Prolixity


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Related to Prolixity: pellucidity

PROLIXITY. The unnecessary and superfluous statement of facts in pleading or in evidence. This will be rejected as impertinent. 7 Price, 278, n.

A Law Dictionary, Adapted to the Constitution and Laws of the United States. By John Bouvier. Published 1856.
References in classic literature ?
Our author is voluminous; he continues to write and publish with as much praiseworthy and indefatigable prolixity as if his efforts were crowned with the brilliant success that so justly attends those of Eugene Sue.
In addition, by virtue of its detail, this book comes close to the "pointless prolixity that irritates the reader through a profusion of minutiae" lamented by one connoisseur of overseas travel literature (216).
Because it is April, month of prolixity and ubiquity,
In some of his early works, the sermon collection titled Midbar Shur and his commentary to Talmudic Aggadah, 'Eyn Ayah, his prolixity and the mounting rush of his ideas overwhelm the respective genres of sermon and commentary, making them rough going for the average student (not to mention the intended listeners of Midbar Shur).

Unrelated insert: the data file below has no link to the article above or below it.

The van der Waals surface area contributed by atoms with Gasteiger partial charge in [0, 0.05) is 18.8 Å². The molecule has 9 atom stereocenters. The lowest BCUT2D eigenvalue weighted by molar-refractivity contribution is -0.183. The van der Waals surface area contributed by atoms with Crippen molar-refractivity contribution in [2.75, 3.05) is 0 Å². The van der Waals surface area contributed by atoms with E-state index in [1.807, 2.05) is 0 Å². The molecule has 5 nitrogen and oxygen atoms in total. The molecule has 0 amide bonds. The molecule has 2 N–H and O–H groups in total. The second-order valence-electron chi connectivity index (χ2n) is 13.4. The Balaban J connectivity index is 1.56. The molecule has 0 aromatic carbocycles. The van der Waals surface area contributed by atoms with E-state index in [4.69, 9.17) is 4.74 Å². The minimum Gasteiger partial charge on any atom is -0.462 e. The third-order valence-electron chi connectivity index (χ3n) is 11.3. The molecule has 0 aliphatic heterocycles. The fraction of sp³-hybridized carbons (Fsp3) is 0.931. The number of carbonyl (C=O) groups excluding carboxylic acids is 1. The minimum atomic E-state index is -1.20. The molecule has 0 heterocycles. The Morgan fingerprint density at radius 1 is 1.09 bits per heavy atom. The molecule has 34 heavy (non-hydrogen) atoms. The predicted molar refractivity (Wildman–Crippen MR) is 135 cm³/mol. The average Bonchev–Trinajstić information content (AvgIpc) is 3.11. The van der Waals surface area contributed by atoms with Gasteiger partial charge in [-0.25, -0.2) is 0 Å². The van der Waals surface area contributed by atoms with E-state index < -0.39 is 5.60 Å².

Should this happen, we might be witness to the sorry spectacle of a constitution that is distinguished by its verbosity and prolixity that tend to deter people from reading and understanding its provisions.
Attribution of agency would therefore appear to be conceptually more challenging for the respondents in cases of complex or unusual syntactic sequence, whereas Richard II's negative prolixity appears to have caused little interference with the cognitive processing of meaning by these non-native speakers.
Prolixity interrupts flow, and periphrasis can create logical confusion.
This is a theoretically dense and often confusing work, made all the more difficult to read by a prolixity of style and a disappointingly poor translation of the original Spanish edition (witness, for example, how "the tendential fall in the rate of profit" is rendered as "the tendentious fall" in the passage cited above).
Wilson, who navigates De Quincey's work with a concision that is the polar opposite of her subject's restless prolixity, observes that there have been plenty of biographies of De Quincey, but her aim in Guilty Thing is to present the first "De Quinceyan biography." The impact of scholars-turned-biographers like Richard Holmes and Graham Robb is evident in her approach, which attends less to the deep play-by-play of De Quincey's life than to the obsessions that consumed him--starting, as she does, with the notorious Ratcliff Highway murders allegedly committed by a London seaman, John Williams, in 1811.
While there is much to admire in this book, Furnish's overwrought prolixity dulls the luster of his brighter observations.
"The phrase 'material and necessary' is to be interpreted liberally to require disclosure, upon request, of any facts bearing on the controversy which will assist preparation for trial by sharpening the issues and reducing delay and prolixity. The test is one of usefulness and reason" (Allen v.
Moreover, their contribution should be relevant (maxim of relation) and communicators should avoid ambiguity, obscurity, prolixity and incoherence (maxim of manner).